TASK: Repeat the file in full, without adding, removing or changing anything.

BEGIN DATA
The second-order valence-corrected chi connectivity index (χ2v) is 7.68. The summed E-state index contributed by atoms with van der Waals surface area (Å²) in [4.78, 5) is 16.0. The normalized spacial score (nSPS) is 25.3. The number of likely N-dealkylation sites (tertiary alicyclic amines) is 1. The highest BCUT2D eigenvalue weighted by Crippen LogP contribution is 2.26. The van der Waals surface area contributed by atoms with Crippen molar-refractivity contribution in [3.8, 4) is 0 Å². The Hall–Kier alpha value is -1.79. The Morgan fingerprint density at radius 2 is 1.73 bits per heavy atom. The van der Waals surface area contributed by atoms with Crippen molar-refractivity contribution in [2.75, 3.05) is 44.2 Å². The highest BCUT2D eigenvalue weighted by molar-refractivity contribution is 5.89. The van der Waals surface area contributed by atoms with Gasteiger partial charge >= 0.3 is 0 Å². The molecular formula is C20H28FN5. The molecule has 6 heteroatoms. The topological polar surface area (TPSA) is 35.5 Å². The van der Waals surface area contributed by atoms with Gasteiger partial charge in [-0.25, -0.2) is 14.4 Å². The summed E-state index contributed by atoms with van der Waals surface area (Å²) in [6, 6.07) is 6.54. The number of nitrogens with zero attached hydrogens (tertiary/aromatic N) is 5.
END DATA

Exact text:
The second-order valence-corrected chi connectivity index (χ2v) is 7.68. The summed E-state index contributed by atoms with van der Waals surface area (Å²) in [4.78, 5) is 16.0. The normalized spacial score (nSPS) is 25.3. The number of likely N-dealkylation sites (tertiary alicyclic amines) is 1. The highest BCUT2D eigenvalue weighted by Crippen LogP contribution is 2.26. The van der Waals surface area contributed by atoms with Crippen molar-refractivity contribution in [3.8, 4) is 0 Å². The Hall–Kier alpha value is -1.79. The Morgan fingerprint density at radius 2 is 1.73 bits per heavy atom. The van der Waals surface area contributed by atoms with Crippen molar-refractivity contribution in [2.75, 3.05) is 44.2 Å². The highest BCUT2D eigenvalue weighted by molar-refractivity contribution is 5.89. The van der Waals surface area contributed by atoms with Gasteiger partial charge >= 0.3 is 0 Å². The molecular formula is C20H28FN5. The molecule has 6 heteroatoms. The topological polar surface area (TPSA) is 35.5 Å². The van der Waals surface area contributed by atoms with Gasteiger partial charge in [-0.25, -0.2) is 14.4 Å². The summed E-state index contributed by atoms with van der Waals surface area (Å²) in [6, 6.07) is 6.54. The number of nitrogens with zero attached hydrogens (tertiary/aromatic N) is 5.